Back in post-Spectre times, Bond and Swan enjoy an Italian holiday that's cut short by bomb blasts, bridge shootouts and other attempts on 007's life — and Fukunaga is quickly two for two in the action camp. No Time to Die segues commandingly from slow-building and foreboding to fast, frenetic and breathtaking in its two big opening sequences, setting itself a high bar. At this point, the narrative hasn't even properly kicked into gear yet. That happens five years later, when Bond is alone and retired in Jamaica (in a nice nod to where author Ian Fleming wrote his Bond stories). His old CIA pal Felix Leiter (Jeffrey Wright, Westworld) comes knocking, new politically appointed offsider Logan Ash (Billy Magnussen, The Many Saints of Newark) in tow, asking for the now ex-MI6 agent's help to foil the latest nefarious plan — involving a DNA-targeting virus fuelled by nanobots, of course — that's been hatched by terrorist organisation Spectre.

No Time to Die has plenty of time for other magnificent action scenes, albeit fewer than might be expected; a lengthy list of characters, both new and recognisable; and the type of beats that allow Bond ruminate over his accumulated baggage, even when a few routine inclusions also pepper the script. Spectre, the film, gave 007 enough woes from the past — and actually making him grapple with it all, rather than merely throw fists, explode watches and unleash machine-gun fire from his Aston Martin's headlights as though he doesn't have a history, gives this follow-up palpable heft and resonance. In Craig's hands, Bond has become a person first and a suave action figure second. The character still falls into the second category, unsurprisingly, because that's still the gig. But in this iteration, the franchise has evolved past the kind of flicks that gave rise to Austin Powers, Johnny English and their fellow parodies — welcomely so.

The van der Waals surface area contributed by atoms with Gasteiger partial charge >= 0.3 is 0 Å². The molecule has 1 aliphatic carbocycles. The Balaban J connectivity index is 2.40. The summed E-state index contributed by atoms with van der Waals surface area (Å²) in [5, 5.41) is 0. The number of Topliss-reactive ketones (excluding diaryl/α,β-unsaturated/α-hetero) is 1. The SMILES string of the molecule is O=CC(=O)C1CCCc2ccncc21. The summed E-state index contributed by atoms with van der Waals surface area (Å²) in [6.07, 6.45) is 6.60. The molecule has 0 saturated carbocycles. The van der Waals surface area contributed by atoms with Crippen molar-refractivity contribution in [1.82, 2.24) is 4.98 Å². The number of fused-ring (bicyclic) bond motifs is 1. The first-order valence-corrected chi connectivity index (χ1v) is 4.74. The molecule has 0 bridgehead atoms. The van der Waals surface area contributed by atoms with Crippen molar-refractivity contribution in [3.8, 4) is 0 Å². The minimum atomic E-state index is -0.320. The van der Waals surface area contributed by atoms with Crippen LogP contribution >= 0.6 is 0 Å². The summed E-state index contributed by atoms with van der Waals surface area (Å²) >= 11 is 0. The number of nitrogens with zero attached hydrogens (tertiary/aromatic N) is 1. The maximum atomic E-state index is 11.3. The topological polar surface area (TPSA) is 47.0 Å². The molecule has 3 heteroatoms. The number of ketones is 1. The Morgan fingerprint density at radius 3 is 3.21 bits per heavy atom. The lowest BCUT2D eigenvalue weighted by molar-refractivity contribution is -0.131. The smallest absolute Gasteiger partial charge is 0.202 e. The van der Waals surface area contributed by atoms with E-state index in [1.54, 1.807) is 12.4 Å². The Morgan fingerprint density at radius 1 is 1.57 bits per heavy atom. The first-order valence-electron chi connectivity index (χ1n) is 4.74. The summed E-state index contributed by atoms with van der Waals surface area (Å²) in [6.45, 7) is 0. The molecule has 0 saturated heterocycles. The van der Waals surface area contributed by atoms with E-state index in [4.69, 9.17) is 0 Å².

Indeed, the best sequence in the film takes a stock-standard Bond setup, gives it a firm update and offers Craig's Knives Out co-star Ana de Armas a killer introduction. There are no bikinis involved as per past series instalments, or double-entendre names. Instead, this team-up between Bond and fledgling CIA operative Paloma takes them to a Spectre party in Havana, lets her steal every second with devastating high kicks, fabulous timing and witty dialogue, and shows the fingerprints of Fleabag's Phoebe Waller-Bridge — one of No Time to Die's four co-screenwriters. Paloma definitely isn't a stereotypical 60s–90s-style Bond girl, either, and neither are Swan, Moneypenny (the returning Naomie Harris, The Third Day) and replacement 007 Nomi (Captain Marvel standout Lashana Lynch). Everyone is human here, not just Bond himself.

In a cast anchored by Craig and his blend of gravitas, pathos, sensitivity, duty and calm, there's barely a weak link. As M and Q, Ralph Fiennes (The Dig) and Ben Whishaw (Little Joe) only pop up briefly, but leave an imprint. Malek isn't a Bond baddie for the ages, yet he makes a chilly demeanour go a long way and easily one-ups Christoph Waltz (Alita: Battle Angel). So much of what makes No Time to Die such a thrill stems from Fukunaga's perceptive choices, however — with ample help from Hans Zimmer's (Wonder Woman 1984) urgent and pulsating score, plus Linus Sandgren's (an Oscar-winner for La La Land) gorgeous globe-hopping cinematography and penchant for long takes (and one particular and glorious upside-down shot). Franchise familiarity bubbles away in the film's veins, expectedly, but Fukunaga knows what to shake, stir, change and challenge, and what makes a moving, ambitious and entertaining farewell.